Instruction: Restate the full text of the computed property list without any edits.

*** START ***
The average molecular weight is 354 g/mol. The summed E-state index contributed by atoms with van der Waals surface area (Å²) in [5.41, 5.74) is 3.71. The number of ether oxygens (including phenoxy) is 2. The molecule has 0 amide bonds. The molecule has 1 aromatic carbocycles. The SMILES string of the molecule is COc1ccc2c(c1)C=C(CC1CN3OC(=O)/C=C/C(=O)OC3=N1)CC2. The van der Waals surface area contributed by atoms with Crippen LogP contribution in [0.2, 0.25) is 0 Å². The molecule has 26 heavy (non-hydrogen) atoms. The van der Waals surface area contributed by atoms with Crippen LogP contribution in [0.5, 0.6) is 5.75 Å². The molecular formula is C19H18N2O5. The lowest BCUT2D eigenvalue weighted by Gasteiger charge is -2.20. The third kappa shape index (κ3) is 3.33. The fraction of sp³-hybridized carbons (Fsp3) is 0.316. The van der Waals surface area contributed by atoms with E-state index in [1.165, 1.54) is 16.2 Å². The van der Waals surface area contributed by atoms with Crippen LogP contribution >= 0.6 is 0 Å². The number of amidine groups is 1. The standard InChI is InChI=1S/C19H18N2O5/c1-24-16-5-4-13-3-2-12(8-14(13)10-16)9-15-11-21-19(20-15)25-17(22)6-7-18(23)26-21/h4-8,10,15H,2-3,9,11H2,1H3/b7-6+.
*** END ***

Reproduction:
The average molecular weight is 354 g/mol. The summed E-state index contributed by atoms with van der Waals surface area (Å²) in [5.41, 5.74) is 3.71. The number of ether oxygens (including phenoxy) is 2. The molecule has 0 amide bonds. The molecule has 1 aromatic carbocycles. The SMILES string of the molecule is COc1ccc2c(c1)C=C(CC1CN3OC(=O)/C=C/C(=O)OC3=N1)CC2. The van der Waals surface area contributed by atoms with Crippen LogP contribution in [0.2, 0.25) is 0 Å². The molecule has 26 heavy (non-hydrogen) atoms. The van der Waals surface area contributed by atoms with Crippen LogP contribution in [0.5, 0.6) is 5.75 Å². The molecular formula is C19H18N2O5. The lowest BCUT2D eigenvalue weighted by Gasteiger charge is -2.20. The third kappa shape index (κ3) is 3.33. The fraction of sp³-hybridized carbons (Fsp3) is 0.316. The van der Waals surface area contributed by atoms with E-state index in [1.165, 1.54) is 16.2 Å². The van der Waals surface area contributed by atoms with Crippen LogP contribution >= 0.6 is 0 Å². The number of amidine groups is 1. The standard InChI is InChI=1S/C19H18N2O5/c1-24-16-5-4-13-3-2-12(8-14(13)10-16)9-15-11-21-19(20-15)25-17(22)6-7-18(23)26-21/h4-8,10,15H,2-3,9,11H2,1H3/b7-6+.